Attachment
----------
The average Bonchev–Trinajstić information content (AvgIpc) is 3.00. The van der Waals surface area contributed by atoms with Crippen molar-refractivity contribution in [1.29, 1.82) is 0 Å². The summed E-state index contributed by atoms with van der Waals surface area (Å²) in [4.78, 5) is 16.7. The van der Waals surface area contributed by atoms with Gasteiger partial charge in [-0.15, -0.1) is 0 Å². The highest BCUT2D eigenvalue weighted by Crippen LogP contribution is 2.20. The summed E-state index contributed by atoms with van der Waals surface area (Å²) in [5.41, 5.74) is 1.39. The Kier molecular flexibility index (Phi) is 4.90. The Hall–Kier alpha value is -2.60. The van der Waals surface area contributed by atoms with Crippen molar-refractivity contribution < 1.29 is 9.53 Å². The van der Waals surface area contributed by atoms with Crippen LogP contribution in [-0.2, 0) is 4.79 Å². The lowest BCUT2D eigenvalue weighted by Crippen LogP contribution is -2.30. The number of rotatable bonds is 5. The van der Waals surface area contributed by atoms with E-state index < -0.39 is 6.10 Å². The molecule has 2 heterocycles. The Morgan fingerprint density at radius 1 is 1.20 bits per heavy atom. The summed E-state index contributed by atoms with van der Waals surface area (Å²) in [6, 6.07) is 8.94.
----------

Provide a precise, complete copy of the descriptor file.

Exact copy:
The average Bonchev–Trinajstić information content (AvgIpc) is 3.00. The van der Waals surface area contributed by atoms with Crippen molar-refractivity contribution in [1.29, 1.82) is 0 Å². The summed E-state index contributed by atoms with van der Waals surface area (Å²) in [4.78, 5) is 16.7. The van der Waals surface area contributed by atoms with Gasteiger partial charge in [-0.15, -0.1) is 0 Å². The highest BCUT2D eigenvalue weighted by Crippen LogP contribution is 2.20. The summed E-state index contributed by atoms with van der Waals surface area (Å²) in [5.41, 5.74) is 1.39. The Kier molecular flexibility index (Phi) is 4.90. The Hall–Kier alpha value is -2.60. The van der Waals surface area contributed by atoms with Crippen molar-refractivity contribution < 1.29 is 9.53 Å². The van der Waals surface area contributed by atoms with Crippen LogP contribution in [-0.2, 0) is 4.79 Å². The lowest BCUT2D eigenvalue weighted by Crippen LogP contribution is -2.30. The number of rotatable bonds is 5. The van der Waals surface area contributed by atoms with E-state index < -0.39 is 6.10 Å². The molecule has 2 heterocycles. The Morgan fingerprint density at radius 1 is 1.20 bits per heavy atom. The summed E-state index contributed by atoms with van der Waals surface area (Å²) in [6, 6.07) is 8.94.